|Who Is Valeri Nichushkin?||Tweet|
|Written by Jonathan Briggins|
|Friday, 22 March 2013 12:03|
Jonathan Briggins looks at a top prospect for the 2013 Draft.
If you asked a casual hockey fan who the top rated players for the 2013 NHL entry draft are, chances are the most frequent answers would be Portland Winterhawks D-man Seth Jones and the Halifax Mooseheads forward duo of Nathan MacKinnon and Jonathan Drouin. Take a peak at International Scouting Services March rankings and you’ll see Russian forward Valeri Nichushkin at number two, his second month in a row that he has been directly behind Jones.
Canadians, especially Carolina Hurricanes prospect defenseman Ryan Murphy have probably tried hard to block the name Nichushkin from their collective memories. He blew past Murphy to score the overtime goal in the bronze medal game against Canada in the 2013 World Juniors. In that same tournament, Nichushkin was suspended one game for driving Calgary Flames draft pick Tyler Wotherspoon’s face into the boards and glass.
Size and strength
Nichushkin is a big guy, with a height of 6’4” and weighing somewhere between 192 and 202 pounds. (ISS has him listed at 202, the KHL has him listed at 192). This season he has progressed through three tiers of Russian hockey, playing for KHL team Traktor Chelyabinsk, its second level affiliate Chelmet Chelyabinsk of the VHL and major junior team Belye Medvedi.
Nichushkin has scouts gushing because of his ability to dominate games with his size and strong skating. The bronze-winning goal is a great example of him using his size, speed and strength to get the job done.
Moving up ISS rankings
From October to March, Nichushkin has jumped from #14 to #2. ISS have called Nichushkin a “human highlight reel” gushing about his ability to take over a game and dominate. His two goals on March 8 versus Avangard are two examples of his power and drive to the net.
He has already surpassed his regular season goal total in the KHL with 5 goals in 12 games. In the regular season he played 18 games scoring 4 goals and adding 2 assists.
Nichushkin’s rising rank also is attributed to a strong showing at the U-18 Five Nations cup where he was named best forward and finished with 5 goals and 6 assists.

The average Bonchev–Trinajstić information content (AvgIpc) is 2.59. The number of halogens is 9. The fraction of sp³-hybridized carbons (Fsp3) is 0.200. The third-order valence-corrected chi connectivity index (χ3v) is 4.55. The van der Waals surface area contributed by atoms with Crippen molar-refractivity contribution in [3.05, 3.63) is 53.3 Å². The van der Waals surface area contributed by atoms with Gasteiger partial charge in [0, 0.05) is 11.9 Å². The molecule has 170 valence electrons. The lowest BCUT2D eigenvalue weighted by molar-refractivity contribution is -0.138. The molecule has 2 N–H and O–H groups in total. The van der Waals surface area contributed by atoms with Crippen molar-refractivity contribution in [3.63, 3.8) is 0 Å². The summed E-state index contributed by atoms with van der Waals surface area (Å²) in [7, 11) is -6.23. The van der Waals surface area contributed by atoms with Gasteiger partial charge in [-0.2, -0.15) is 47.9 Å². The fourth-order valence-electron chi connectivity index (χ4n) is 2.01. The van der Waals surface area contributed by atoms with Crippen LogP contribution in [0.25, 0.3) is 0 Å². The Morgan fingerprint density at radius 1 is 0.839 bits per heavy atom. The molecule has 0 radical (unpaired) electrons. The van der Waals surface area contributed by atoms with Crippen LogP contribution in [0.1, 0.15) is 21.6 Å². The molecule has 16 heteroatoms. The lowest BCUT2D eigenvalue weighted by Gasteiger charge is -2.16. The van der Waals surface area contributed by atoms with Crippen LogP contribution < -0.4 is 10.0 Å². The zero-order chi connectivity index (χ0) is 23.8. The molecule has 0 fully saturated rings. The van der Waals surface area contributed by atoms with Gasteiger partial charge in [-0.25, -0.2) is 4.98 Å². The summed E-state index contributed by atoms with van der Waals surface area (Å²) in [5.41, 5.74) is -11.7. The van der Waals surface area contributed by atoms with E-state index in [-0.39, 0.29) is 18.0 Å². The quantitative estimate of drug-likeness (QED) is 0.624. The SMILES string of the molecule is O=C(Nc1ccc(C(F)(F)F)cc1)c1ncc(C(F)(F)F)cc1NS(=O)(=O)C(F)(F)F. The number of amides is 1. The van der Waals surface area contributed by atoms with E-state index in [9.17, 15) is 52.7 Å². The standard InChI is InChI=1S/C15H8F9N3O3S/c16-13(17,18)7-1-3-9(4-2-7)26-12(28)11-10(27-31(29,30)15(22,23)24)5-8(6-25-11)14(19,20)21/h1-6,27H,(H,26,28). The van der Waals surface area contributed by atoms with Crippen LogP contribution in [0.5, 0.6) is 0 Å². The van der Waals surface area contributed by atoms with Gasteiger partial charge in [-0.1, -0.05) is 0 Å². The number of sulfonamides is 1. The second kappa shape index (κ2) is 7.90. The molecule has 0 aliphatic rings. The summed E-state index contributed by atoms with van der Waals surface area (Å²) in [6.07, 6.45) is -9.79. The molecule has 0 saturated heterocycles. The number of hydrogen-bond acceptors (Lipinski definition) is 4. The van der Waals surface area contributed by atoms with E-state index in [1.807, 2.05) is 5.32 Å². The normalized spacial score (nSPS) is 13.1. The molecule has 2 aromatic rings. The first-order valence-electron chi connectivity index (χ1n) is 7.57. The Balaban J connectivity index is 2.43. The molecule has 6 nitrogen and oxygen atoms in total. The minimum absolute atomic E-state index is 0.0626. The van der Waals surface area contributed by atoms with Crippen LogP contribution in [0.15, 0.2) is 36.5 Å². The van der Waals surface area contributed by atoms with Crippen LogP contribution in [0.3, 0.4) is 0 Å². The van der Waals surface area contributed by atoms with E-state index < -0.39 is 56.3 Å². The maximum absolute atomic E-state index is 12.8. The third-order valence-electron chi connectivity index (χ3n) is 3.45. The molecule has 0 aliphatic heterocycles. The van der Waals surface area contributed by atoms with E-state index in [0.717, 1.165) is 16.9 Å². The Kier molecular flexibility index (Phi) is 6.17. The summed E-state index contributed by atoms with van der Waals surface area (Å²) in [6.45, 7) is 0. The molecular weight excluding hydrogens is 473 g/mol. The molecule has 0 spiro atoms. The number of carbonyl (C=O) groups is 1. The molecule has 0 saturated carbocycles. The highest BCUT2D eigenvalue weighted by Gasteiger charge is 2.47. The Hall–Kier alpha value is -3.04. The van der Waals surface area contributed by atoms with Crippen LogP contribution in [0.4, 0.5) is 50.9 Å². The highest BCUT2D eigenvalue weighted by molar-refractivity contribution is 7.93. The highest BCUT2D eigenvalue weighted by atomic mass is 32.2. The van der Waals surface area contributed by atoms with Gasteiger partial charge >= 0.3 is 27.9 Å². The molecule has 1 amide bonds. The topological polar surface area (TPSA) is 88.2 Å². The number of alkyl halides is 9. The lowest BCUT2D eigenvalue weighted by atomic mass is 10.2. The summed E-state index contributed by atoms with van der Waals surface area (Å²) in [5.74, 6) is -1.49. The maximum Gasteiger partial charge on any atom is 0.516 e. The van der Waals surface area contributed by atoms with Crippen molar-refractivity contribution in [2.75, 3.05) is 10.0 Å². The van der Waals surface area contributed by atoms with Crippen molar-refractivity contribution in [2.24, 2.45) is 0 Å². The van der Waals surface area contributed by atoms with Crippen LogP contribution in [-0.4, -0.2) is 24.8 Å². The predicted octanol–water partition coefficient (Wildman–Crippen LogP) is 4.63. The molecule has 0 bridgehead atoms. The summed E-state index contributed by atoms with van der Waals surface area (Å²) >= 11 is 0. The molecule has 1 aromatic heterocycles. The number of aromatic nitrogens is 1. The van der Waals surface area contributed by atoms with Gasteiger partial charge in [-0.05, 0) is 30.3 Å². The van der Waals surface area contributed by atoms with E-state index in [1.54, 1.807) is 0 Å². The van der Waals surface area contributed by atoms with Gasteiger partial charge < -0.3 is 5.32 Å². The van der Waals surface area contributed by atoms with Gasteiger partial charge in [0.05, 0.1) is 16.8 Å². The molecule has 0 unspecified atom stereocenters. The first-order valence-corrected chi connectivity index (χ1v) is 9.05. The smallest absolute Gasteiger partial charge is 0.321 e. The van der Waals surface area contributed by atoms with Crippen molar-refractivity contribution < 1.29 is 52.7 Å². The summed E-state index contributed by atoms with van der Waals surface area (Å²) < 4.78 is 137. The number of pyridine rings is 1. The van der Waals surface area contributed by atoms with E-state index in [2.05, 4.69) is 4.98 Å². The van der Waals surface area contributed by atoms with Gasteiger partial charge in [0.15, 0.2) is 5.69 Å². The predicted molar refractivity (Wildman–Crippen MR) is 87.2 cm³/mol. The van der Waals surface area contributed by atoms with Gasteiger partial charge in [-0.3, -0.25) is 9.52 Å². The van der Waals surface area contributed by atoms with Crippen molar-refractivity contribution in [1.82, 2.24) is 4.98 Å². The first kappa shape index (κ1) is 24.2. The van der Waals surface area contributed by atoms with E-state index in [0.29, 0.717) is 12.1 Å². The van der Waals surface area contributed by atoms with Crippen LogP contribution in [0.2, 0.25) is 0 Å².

NHL Central Scouting hasn’t been quite as bullish, placing him number four for International Skaters in its midterm ranking. This is behind Fins Aleksander Barkov and Rasum Ristolainen and the Swedish Elias Lindholm. TSN scout Craig Button has Nichushkin at number five on his list, behind Barkov, MacKinnon, Drouin and Jones.
Only pick if you love risk
For both NHL GMs and fantasy owners, the big elephant in the room is his contract status. There was talk he would play in the CHL this season, but instead he signed a three year deal with Traktor in the KHL.
Managers in seasonal leagues won’t need to bother considering Nichushkin come draft time next year. In keeper and dynasty leagues, managers will only want to grab him if they have room on their roster to hold onto a player for a few years and have the patience to wait and see what happens. The KHL will undoubtedly try to keep their prized prospect on Russian soil as long as possible. It’s a high-risk, high-reward option that will take considerable patience.
The risk is comparable to his Chelyabinsk Traktor teammate Evgeny Kuznetsov, the Washington Capitals 2010 first rounder. Kuznetsov signed a two year deal with Traktor June, 2012 and we may have to wait until after the 2014 Olympics to see him lace up in North America.
While Nichushkin is tempting because of his skill and strength combination, pick somebody who you know will be in the NHL sooner rather than later, unless of course you have the roster room and the patience of a saint. 2015 is a long way away, and that’s assuming he doesn’t stick around in Russia longer.
Previously from Briggins:
|Last Updated on Saturday, 23 March 2013 08:58|